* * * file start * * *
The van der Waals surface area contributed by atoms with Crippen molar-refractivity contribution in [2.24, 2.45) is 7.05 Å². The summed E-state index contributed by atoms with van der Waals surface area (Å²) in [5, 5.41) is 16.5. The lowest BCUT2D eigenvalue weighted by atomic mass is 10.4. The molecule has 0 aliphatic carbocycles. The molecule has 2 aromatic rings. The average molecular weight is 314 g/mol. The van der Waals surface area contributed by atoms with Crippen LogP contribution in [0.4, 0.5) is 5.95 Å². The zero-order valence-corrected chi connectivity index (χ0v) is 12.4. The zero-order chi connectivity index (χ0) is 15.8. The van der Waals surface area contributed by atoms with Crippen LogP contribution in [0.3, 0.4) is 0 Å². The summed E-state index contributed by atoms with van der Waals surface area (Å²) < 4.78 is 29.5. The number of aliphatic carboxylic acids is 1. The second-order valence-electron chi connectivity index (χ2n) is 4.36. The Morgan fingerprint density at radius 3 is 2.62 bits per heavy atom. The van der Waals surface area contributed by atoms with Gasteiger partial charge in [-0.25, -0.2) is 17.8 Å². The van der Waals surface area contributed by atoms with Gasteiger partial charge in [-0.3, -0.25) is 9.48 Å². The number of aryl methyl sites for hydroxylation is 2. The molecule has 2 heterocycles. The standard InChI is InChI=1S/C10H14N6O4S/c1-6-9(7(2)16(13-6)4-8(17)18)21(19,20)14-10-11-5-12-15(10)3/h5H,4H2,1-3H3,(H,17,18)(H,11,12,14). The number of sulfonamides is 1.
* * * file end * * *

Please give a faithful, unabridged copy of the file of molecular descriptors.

The van der Waals surface area contributed by atoms with Crippen molar-refractivity contribution in [2.24, 2.45) is 7.05 Å². The summed E-state index contributed by atoms with van der Waals surface area (Å²) in [5, 5.41) is 16.5. The lowest BCUT2D eigenvalue weighted by atomic mass is 10.4. The molecule has 0 aliphatic carbocycles. The molecule has 2 aromatic rings. The average molecular weight is 314 g/mol. The van der Waals surface area contributed by atoms with Crippen LogP contribution in [0.4, 0.5) is 5.95 Å². The zero-order valence-corrected chi connectivity index (χ0v) is 12.4. The zero-order chi connectivity index (χ0) is 15.8. The van der Waals surface area contributed by atoms with Crippen LogP contribution in [0.3, 0.4) is 0 Å². The summed E-state index contributed by atoms with van der Waals surface area (Å²) < 4.78 is 29.5. The number of aliphatic carboxylic acids is 1. The second-order valence-electron chi connectivity index (χ2n) is 4.36. The Morgan fingerprint density at radius 3 is 2.62 bits per heavy atom. The van der Waals surface area contributed by atoms with Gasteiger partial charge in [-0.25, -0.2) is 17.8 Å². The van der Waals surface area contributed by atoms with Gasteiger partial charge in [-0.3, -0.25) is 9.48 Å². The number of aryl methyl sites for hydroxylation is 2. The molecule has 2 heterocycles. The standard InChI is InChI=1S/C10H14N6O4S/c1-6-9(7(2)16(13-6)4-8(17)18)21(19,20)14-10-11-5-12-15(10)3/h5H,4H2,1-3H3,(H,17,18)(H,11,12,14). The number of sulfonamides is 1.